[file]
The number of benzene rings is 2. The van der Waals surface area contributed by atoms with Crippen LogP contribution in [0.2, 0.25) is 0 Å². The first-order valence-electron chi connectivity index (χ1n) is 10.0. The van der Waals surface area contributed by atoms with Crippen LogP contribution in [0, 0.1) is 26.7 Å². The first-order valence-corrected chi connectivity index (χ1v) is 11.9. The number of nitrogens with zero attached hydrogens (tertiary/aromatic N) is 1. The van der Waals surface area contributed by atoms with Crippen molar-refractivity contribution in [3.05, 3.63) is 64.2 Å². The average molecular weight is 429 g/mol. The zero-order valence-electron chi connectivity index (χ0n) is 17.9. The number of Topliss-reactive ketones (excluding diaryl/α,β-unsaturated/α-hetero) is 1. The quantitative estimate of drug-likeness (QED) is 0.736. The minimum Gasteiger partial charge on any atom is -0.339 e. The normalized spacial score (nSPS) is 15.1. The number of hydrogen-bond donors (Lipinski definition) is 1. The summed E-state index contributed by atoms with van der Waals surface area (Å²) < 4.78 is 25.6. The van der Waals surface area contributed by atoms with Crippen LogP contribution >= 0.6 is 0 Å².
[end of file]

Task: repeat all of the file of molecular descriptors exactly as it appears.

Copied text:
The number of benzene rings is 2. The van der Waals surface area contributed by atoms with Crippen LogP contribution in [0.2, 0.25) is 0 Å². The first-order valence-electron chi connectivity index (χ1n) is 10.0. The van der Waals surface area contributed by atoms with Crippen LogP contribution in [0, 0.1) is 26.7 Å². The first-order valence-corrected chi connectivity index (χ1v) is 11.9. The number of nitrogens with zero attached hydrogens (tertiary/aromatic N) is 1. The van der Waals surface area contributed by atoms with Crippen molar-refractivity contribution in [3.05, 3.63) is 64.2 Å². The average molecular weight is 429 g/mol. The zero-order valence-electron chi connectivity index (χ0n) is 17.9. The number of Topliss-reactive ketones (excluding diaryl/α,β-unsaturated/α-hetero) is 1. The quantitative estimate of drug-likeness (QED) is 0.736. The minimum Gasteiger partial charge on any atom is -0.339 e. The normalized spacial score (nSPS) is 15.1. The number of hydrogen-bond donors (Lipinski definition) is 1. The summed E-state index contributed by atoms with van der Waals surface area (Å²) < 4.78 is 25.6. The van der Waals surface area contributed by atoms with Crippen LogP contribution >= 0.6 is 0 Å².